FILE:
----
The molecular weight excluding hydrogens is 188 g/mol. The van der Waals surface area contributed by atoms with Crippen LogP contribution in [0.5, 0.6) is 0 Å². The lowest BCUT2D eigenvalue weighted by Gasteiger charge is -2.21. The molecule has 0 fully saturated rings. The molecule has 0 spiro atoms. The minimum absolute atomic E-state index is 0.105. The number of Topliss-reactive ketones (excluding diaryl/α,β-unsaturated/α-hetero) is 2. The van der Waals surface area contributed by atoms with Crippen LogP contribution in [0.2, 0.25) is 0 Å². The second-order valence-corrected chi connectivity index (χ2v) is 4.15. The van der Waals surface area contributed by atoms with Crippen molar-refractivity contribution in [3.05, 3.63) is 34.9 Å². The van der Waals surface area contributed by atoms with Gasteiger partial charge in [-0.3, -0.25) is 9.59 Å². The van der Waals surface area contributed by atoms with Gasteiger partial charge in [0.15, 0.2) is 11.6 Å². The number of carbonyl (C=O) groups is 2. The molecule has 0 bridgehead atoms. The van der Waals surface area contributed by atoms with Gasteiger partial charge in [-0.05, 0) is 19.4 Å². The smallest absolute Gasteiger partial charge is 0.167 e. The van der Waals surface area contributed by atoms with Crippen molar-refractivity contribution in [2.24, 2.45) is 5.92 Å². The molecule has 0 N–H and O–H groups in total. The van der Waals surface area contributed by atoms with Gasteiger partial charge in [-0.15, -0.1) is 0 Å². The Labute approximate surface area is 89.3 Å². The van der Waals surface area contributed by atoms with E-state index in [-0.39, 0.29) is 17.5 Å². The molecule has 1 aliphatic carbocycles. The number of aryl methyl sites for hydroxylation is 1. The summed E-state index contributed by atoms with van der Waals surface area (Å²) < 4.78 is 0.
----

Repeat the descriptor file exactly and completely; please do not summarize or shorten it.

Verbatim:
The molecular weight excluding hydrogens is 188 g/mol. The van der Waals surface area contributed by atoms with Crippen LogP contribution in [0.5, 0.6) is 0 Å². The lowest BCUT2D eigenvalue weighted by Gasteiger charge is -2.21. The molecule has 0 fully saturated rings. The molecule has 0 spiro atoms. The minimum absolute atomic E-state index is 0.105. The number of Topliss-reactive ketones (excluding diaryl/α,β-unsaturated/α-hetero) is 2. The van der Waals surface area contributed by atoms with Crippen LogP contribution in [0.2, 0.25) is 0 Å². The second-order valence-corrected chi connectivity index (χ2v) is 4.15. The van der Waals surface area contributed by atoms with Crippen molar-refractivity contribution in [3.05, 3.63) is 34.9 Å². The van der Waals surface area contributed by atoms with Gasteiger partial charge in [-0.3, -0.25) is 9.59 Å². The van der Waals surface area contributed by atoms with Gasteiger partial charge in [0.15, 0.2) is 11.6 Å². The number of carbonyl (C=O) groups is 2. The molecule has 0 bridgehead atoms. The van der Waals surface area contributed by atoms with Gasteiger partial charge in [-0.05, 0) is 19.4 Å². The smallest absolute Gasteiger partial charge is 0.167 e. The van der Waals surface area contributed by atoms with Crippen molar-refractivity contribution in [2.24, 2.45) is 5.92 Å². The molecule has 0 N–H and O–H groups in total. The van der Waals surface area contributed by atoms with Gasteiger partial charge in [-0.15, -0.1) is 0 Å². The Labute approximate surface area is 89.3 Å². The van der Waals surface area contributed by atoms with E-state index in [-0.39, 0.29) is 17.5 Å². The molecule has 1 aliphatic carbocycles. The number of aryl methyl sites for hydroxylation is 1. The summed E-state index contributed by atoms with van der Waals surface area (Å²) < 4.78 is 0.